Saturday 24:
6pm
ABC News, 6.32 Australian Story (rpt), 7pm ABC News, 7.32 7.30 Select (rpt), 8pm Documentary: Terror In The Skies, 8.54 The 7.30 Report (rpt), 9pm The World,
9.32 Foreign Correspondent (rpt), 10pm ABC News, 10.32 Dynasties (rpt), 11pm ABC News, 11.32 Message Stick (rpt)

Sunday 25:
6pm
ABC News, 6.32 Foreign Correspondent (rpt), 7pm ABC News, 7.32 One Plus One (rpt), 8.02 Insiders (rpt), 9.02 The World, 9.33 Asia Pacific Focus (rpt), 10pm ABC News, 10.32 7.30 Select (rpt), 11pm ABC News, 11.32 Family Fortunes (rpt). (Note: The Sunday schedule is now likely to be affected by live coverage of the federal election debate, scheduled for 6.30pm)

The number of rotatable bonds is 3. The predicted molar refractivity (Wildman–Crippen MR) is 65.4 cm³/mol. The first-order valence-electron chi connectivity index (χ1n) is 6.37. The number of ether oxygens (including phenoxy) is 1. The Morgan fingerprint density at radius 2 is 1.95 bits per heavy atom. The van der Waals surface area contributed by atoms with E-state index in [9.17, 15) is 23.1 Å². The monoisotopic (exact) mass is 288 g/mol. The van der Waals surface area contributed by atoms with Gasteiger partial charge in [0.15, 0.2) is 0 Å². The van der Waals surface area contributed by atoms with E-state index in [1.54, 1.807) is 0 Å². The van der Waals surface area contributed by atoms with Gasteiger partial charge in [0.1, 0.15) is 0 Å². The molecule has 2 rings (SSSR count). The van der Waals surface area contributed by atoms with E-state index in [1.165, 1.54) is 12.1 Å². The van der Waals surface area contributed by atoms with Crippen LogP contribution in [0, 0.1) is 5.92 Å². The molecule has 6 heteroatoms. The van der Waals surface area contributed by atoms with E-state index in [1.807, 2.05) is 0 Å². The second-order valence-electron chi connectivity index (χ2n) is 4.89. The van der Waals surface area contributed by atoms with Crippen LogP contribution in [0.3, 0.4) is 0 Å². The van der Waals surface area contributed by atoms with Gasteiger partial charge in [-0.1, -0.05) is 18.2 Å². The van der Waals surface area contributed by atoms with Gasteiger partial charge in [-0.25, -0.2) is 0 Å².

Monday 26:
6pm
ABC News, 6.05 The Drum, 6.45 The Quarters, 7pm ABC News, 7.32 Catalyst (rpt), 8pm ABC News, 8.32 Lateline Business, 9pm The World, 10pm ABC News, 10.30 Newsline, 11pm ABC News, 11.28 The 7.30 Report (rpt)

Two-minute news updates either on the hour or on the half-hour feature throughout the day and evening.

abcnews24 Mornings will include ABC News Breakfast (simulcast with ABC2 in EST states) and overnights will include news and current affairs programming from BBC.

ABC News 24 will also include time-shifted schedules for regular ABC programs including Midday Report, Landline, Stateline, At The Movies, Talking Heads, Message Stick, Compass and Q&A.

More detailed program listings are online at Yahoo7 and YourTV, while complete guides for the first week of ABC News 24 can be downloaded from TV Tonight and What’s On The Tube.

Monday, 19 July 2010

1990: July 14-20

tvweek_140790 ‘By the time my son is a teenager I’ll be in a sewing circle’